Recently, IRAS released a press release stating that social media users (SMUs) must declare media gifts, and gifts are taxable. These are some reasons why this rule is discriminatory, curtailing both personal freedom and businesses’ marketing:
1. Many people receive gifts, not only SMUs. Celebrities, radio djs, and journalists all receive mountains of presents in hopes that they will recommend the products. Why are SMUs the only ones who are taxed?
In other words, the rule is arbitrary; it is aimed at a group of people, and not others. IRA is putting a group of people above another group. When that happens to racial minorities, we call it racism. When it happens to women, we call it sexism. When it happens to GLBTQ, we call it homophobia. When it happened during World War II, Hitler killed 6 million Jews. In general, we call this situation discrimination and prejudice.
2. What if a SMU is based overseas, but uses social media to talk about Singapore and receives gifts from Singapore? How will he or she be taxed? The cyberspace is a global space; a SMU can post online anywhere in the world. By taxing a SMU in Singapore and not a SMU based overseas when they are posting on the same product is unjust and unfair. In a democracy, everyone should be treated equally.
3. Are you on facebook or instagram? Then this new rule applies to you. IRAS’s press release states that “social media influencers” can be taxed. By making the term so vague, every SMU is an influencer on social media; what you post online affects and influences other people.
The vague definition of a “social media influencer” means that anyone on social media, including facebook or instagram, are subjected to the rule at any time. When you forward a post on facebook, or regram a photo on instagram, and you win a prize, you are liable to be taxed.
Althusser calls this policing of the State “Repressive State Apparatus,” which simply means that the State controls and oppresses the public by repression and fear. Vibrant societies don’t thrive in fear. Look at London, New York, and Hong Kong. They possess immense energy because of freedom from fear. This oppression from fear is not democratic.
4. The cyberspace is meant to be an anonymous, free space, allowing freedom of expression. While there should be some form of control—such as laws against sexist, racist, homophobic diatribes, causing verbal harm to people or country—the new IRAS’s rule means they can track any SMU. In other words, the State is attempting to control the Internet.
Over the years, the Singapore government has been tightening its grip on Internet. At first, they nabbed SMUs when they committed a crime, such as the people who abused Malays on a pet forum, or the people behind The Real Singapore who fabricated seditious articles. Most Singaporeans approve this moderate move, and agree that some form of control is necessary.
Then, Singapore began to impose a $50,000 bond on political websites. This is unacceptable, curtailing the freedom of speech. There are already laws such as sedition and libel to prevent websites from sprouting nonsense. Why impose a 50k bond when many websites have no money to pay? People protested online against the law but to no avail.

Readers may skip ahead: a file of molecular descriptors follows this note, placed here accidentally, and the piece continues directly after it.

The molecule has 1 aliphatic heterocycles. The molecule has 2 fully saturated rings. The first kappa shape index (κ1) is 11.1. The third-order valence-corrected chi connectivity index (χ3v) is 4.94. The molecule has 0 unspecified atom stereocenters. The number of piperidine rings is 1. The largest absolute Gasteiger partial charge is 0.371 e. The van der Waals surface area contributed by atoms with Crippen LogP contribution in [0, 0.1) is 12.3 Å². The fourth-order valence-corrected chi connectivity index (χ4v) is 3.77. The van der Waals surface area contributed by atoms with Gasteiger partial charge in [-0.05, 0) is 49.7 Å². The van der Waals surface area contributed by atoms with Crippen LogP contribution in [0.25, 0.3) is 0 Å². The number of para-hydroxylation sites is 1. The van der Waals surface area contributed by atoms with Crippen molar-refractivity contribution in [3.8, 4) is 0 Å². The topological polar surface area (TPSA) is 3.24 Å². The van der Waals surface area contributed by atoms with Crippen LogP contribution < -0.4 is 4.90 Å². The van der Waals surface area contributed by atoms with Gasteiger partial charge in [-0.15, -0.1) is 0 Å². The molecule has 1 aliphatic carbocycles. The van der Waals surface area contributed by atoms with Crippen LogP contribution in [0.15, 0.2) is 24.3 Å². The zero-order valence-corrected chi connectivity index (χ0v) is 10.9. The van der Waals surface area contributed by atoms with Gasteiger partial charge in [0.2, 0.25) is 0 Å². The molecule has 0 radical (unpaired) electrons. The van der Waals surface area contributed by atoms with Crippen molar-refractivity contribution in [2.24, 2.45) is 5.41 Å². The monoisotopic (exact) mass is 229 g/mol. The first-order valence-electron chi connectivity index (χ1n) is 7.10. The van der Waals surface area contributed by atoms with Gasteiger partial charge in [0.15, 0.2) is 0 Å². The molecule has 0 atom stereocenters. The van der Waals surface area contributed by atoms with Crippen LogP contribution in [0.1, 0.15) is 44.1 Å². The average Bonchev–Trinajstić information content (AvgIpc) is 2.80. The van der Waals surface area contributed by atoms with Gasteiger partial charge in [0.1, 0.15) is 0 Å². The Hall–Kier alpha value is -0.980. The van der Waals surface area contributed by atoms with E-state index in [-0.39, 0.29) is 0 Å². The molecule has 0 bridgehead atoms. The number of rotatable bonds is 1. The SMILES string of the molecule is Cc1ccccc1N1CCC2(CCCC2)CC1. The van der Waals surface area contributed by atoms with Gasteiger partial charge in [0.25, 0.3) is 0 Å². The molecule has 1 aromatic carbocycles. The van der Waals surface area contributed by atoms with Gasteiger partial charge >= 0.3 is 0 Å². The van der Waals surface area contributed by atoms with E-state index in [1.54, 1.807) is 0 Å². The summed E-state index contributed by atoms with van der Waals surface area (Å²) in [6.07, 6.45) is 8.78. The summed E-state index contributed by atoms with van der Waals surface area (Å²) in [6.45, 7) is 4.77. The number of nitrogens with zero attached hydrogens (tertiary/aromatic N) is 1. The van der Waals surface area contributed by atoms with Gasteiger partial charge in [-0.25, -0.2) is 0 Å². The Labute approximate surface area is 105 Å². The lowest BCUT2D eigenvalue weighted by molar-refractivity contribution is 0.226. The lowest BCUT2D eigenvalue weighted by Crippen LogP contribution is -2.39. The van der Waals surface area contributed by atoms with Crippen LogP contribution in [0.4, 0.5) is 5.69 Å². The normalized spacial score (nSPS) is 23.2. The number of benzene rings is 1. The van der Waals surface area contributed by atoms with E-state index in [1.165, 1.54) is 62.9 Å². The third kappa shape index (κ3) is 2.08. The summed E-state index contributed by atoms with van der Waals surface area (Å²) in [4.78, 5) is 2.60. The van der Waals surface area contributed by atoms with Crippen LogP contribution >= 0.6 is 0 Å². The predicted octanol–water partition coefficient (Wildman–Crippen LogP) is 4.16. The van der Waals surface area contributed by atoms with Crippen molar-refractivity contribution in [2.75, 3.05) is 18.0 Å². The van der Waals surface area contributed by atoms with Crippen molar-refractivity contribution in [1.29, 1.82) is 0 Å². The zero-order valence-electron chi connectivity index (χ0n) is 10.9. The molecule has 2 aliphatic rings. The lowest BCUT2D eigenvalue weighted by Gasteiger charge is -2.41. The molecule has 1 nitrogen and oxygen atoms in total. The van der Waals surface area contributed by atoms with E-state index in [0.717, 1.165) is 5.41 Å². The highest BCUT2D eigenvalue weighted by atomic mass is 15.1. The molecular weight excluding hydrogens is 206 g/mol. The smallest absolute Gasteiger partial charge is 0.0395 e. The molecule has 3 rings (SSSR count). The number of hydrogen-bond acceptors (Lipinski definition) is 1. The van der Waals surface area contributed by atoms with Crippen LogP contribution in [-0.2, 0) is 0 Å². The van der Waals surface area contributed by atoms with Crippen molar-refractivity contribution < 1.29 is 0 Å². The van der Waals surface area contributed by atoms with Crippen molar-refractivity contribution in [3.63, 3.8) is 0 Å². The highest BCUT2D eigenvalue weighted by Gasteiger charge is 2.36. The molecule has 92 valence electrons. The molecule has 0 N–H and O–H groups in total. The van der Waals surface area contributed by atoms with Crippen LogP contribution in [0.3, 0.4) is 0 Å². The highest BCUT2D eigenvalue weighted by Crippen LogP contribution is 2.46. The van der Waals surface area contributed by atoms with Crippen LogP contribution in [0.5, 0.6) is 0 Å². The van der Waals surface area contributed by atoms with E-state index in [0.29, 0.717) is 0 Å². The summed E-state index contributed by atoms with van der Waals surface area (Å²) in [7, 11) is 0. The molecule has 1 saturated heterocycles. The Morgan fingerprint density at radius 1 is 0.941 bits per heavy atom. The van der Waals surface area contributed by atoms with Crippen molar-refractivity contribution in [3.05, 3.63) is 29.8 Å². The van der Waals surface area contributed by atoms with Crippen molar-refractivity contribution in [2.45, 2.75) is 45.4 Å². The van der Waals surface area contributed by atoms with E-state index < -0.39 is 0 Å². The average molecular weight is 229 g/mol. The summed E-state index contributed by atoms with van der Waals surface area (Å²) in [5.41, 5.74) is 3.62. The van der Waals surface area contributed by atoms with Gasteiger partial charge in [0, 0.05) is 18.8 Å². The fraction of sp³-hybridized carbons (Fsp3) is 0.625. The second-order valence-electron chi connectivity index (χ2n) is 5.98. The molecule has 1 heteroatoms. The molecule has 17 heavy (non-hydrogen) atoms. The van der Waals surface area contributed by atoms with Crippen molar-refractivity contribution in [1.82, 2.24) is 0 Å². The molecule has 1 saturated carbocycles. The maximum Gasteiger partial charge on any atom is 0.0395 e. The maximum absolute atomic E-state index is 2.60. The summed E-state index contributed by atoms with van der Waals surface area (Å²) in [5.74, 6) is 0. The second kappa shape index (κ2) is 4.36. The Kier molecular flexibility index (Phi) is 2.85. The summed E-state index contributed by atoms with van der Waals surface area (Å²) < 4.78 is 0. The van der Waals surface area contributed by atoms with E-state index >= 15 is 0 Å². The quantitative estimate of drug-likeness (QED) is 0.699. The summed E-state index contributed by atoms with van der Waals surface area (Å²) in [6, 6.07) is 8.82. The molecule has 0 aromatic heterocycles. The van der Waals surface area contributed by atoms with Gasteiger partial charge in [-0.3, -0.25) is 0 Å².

This new IRAS measure is another way Singapore is expanding its control of the Internet. Since this rule affects everyone, ie the new rule gives government the right to track you down when theoretically you should be anonymous, the freedom of the internet for Singaporean gets lesser and narrower, and one day, we will all be watched by the Big Brother. We lose our freedom of speech on the Internet, a platform for common people like us to voice out our concerns, and it’s not acceptable in a democratic society.
5. Unless we’re talking about bribery (astronomical sums of money, like Najib’s millions), gifts between private enterprises and private individuals are private matters; it is none of the State’s business. Most gifts and prizes are below $100, and when you receive it, you’re not expected to repay the companies; receiving gifts and prizes is unlike bribery because in bribery you have to do something in return. For gifts, you don’t have to do anything.
But suppose you won a prize online, and you decide to post a photo of the prize online, it is out of your own volition. You may be taxed for gifts and prizes, but what about the hours and effort you take to take photos and write about the product? Who is going to pay for your work? It’s not worth getting tax, spending hours writing on products, and not getting paid a single cent. How do you tax $0 payment? It’s $0, right?
6. But suppose IRAS carries out the rule to tax SMUs, this is what will happen:
a. Companies now must pay SMUs, which means companies spend a lot more money on marketing their products;
b. Companies stop giving products to SMUs, which leads to fewer outlets that they can promote their products. The companies will suffer;
c. SMUs stop accepting products, leading to a dearth of online reviews, and consumers cannot compare reviews between products;
d. SMUs continue accepting products, but do not declare on social media that the products are presents, leading to dishonesty, harming both the SMU’s sense of integrity, and the trust of the readers.
In general, when IRAS tax SMUs for gifts, the situation will lead to a torpor in both the cyberspace and businesses, limiting communication in our society. With limited information, both the economy and democracy suffer. This new rule affects everyone on social media.
Written by A. Nathanael Ho.
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